Blog | Reemerging After Two Months

I don’t know exactly how to begin. But before anything else I want to say that I’m deeply grateful for the amount of support you have given me for my previous post. It’s been rough—as expected since we’re all in the middle of a global pandemic. We currently are in the midst of the same ocean, but not in the same boat. Others may not even have a boat at all. I’m still grateful for all that I have right now: my home, parents, relatives, supportive friends, healthy food on the table, the books I’m privileged to read, and most importantly my health.

Earlier today while thinking about the subject I want to write about, I remembered that at the time I posted my previous blog post was almost the same time 2 years ago when I wrote my journey with depression. And it strikes me how the incidences leading up to these two occasions were so similar yet so different at the same time. 2 years ago, I wasn’t fully aware of the changes and difficulties I’m going through. Now that I seem to have a better grasp of my situation, why do I still feel hopeless at times? Did I not learn anything from the past years?

What might be the best answer: healing is not linear. Progress is not a straight path we all take hurrying to the finish line. Occasionally we encounter bumps on the road, we trip over the fences, and that’s completely fine. It’s all part of the journey, and that’s what makes us human.

Secondly, if I can’t seem to help myself alone, I need to seek help from others if I want to get better. It’s not a sign of weakness. Recently, asking for help is not viewed as a weakness anymore, and I couldn’t be happier about this eradication of stigma towards mental health. In fact growing number of individuals and groups have become more vocal and active in advocating for a better access to mental health support. Therefore people are becoming more aware and empathetic towards those who need help the most. Albeit it’s even harder now that financial constrictions stand in the way of getting proper medications and therapy, especially for those who don’t have insurance.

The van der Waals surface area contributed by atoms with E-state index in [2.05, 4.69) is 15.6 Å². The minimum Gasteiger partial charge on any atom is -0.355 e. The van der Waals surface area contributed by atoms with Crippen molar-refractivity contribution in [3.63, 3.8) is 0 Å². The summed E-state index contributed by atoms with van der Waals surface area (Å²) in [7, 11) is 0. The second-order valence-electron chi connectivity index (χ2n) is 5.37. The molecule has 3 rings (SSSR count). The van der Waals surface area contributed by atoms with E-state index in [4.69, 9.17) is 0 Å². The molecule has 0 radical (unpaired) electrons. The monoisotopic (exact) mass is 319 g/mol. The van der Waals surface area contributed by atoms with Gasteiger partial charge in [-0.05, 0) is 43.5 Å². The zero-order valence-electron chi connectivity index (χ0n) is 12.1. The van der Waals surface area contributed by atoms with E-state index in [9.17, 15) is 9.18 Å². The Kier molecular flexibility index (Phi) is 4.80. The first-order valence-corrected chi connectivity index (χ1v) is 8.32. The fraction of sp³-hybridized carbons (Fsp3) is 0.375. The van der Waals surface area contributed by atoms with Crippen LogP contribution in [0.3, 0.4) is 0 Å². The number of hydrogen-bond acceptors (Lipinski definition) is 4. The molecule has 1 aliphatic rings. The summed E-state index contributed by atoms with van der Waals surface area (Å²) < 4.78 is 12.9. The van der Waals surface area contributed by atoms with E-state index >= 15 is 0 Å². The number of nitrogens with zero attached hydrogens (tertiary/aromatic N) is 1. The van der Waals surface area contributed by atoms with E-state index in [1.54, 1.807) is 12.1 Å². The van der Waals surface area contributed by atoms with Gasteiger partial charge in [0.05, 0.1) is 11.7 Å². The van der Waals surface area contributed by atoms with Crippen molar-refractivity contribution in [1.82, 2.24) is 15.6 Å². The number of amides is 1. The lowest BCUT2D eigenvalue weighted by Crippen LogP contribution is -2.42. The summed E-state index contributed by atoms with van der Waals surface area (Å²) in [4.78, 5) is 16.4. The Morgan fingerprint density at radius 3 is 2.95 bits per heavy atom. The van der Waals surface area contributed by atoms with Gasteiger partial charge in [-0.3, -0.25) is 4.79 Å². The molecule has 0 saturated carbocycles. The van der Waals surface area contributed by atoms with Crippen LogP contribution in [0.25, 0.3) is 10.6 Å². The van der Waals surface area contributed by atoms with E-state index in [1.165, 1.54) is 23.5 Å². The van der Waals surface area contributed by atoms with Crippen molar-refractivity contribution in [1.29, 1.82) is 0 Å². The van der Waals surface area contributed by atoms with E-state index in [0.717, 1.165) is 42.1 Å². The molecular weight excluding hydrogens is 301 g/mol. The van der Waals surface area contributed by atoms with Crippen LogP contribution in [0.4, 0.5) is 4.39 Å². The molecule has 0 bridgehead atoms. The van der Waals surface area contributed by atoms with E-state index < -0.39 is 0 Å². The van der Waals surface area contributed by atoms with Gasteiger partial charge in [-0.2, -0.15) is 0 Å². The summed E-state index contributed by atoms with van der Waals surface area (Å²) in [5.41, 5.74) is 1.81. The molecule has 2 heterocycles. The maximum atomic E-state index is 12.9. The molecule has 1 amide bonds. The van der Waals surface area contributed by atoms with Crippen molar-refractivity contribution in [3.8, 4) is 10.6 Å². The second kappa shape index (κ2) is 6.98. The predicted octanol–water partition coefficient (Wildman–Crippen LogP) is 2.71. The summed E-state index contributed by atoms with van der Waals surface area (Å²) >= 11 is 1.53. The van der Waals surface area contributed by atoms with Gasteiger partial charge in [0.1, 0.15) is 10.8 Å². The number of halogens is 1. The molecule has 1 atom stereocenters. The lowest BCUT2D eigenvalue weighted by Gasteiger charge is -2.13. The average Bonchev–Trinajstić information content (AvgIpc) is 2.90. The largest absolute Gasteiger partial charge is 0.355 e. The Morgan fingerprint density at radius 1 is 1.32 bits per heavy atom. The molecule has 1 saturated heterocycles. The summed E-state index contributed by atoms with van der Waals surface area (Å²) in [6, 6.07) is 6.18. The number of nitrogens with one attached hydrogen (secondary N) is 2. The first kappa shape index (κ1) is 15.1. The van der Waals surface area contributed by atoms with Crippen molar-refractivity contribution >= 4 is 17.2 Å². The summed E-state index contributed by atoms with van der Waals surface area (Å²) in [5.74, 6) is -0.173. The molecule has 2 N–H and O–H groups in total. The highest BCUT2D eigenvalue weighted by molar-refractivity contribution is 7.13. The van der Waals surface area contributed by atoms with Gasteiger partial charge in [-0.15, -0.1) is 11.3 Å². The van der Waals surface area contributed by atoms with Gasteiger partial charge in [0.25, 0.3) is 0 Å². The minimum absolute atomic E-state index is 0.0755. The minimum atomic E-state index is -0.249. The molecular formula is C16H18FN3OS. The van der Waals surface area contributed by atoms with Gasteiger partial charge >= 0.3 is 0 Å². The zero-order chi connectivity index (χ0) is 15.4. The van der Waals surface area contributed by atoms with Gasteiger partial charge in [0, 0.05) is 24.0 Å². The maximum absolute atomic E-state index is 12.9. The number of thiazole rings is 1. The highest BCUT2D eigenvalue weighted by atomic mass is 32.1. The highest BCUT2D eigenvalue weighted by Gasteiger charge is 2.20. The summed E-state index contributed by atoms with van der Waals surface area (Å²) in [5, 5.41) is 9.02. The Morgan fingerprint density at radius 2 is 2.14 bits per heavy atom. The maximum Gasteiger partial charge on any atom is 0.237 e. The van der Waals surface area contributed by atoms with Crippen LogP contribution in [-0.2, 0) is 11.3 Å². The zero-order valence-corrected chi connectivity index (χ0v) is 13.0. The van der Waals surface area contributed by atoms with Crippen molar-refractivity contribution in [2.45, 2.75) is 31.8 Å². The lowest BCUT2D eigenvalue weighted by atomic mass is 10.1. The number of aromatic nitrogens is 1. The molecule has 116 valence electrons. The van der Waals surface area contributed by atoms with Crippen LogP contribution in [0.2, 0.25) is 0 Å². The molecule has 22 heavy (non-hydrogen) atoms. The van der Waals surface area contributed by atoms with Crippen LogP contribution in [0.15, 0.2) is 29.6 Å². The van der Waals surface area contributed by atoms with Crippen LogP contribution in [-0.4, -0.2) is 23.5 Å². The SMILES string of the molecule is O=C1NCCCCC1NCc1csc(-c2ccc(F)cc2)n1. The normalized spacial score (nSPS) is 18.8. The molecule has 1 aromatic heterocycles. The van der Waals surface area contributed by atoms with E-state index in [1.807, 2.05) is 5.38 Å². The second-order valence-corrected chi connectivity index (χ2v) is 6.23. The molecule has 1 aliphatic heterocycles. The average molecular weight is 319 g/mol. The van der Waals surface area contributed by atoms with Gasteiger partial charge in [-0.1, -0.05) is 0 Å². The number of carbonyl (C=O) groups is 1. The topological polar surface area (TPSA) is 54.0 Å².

After the initial great shock brought by Covid-19, I believe we are now seeing a massive collapse in our economy. The numbers of people losing their jobs are on the rise each day (speaking so in the Philippines). Certain industries especially the live arts, events and entertainment took a hard blow. Unfortunately, I’m one of them. But not so unfortunate that I’ve lost any will to find alternatives in keeping myself afloat.

I wrote my previous post during one of my worst days. Reading it now sends shivers to my skin. It’s so melodramatic and cringe-worthy. I’m not mocking it just for the sake of making fun of my inadequacies, no. It’s only proof that whatever impediment is on my way, I can now move forward and shrug it off my shoulders without bitterness. Not completely negating my past experiences, but to become fully aware of what benefits my progress and what doesn’t.

Right now, I’m doing ironically better than ever in the past couple of weeks. I now have the energy to take part in my role as a decent human being living in this world, and I’m much at peace and happier as compared to the 2nd quarter of the year. I think a part of it is because of my constant yoga practice and meditation, as well as the philosophy and psychology books I’m reading. Lately, I’ve immersed myself in Stoicism and Cognitive Behavioral Therapy. I’ll write all about it on a separate post. For now, I’ll wrap this blog post up.

I think I already said what I intended to. And I hope you, whoever is reading this right now, I hope you are in a safe condition, wearing your mask, maintaining a safe distance from people and keeping yourself healthy by exercising and stuffing yourself with lots of healthy fruits to boost your immune system AND mental health. Thank you for reading and coming along on my journey.

Lots of love,
D. 💋

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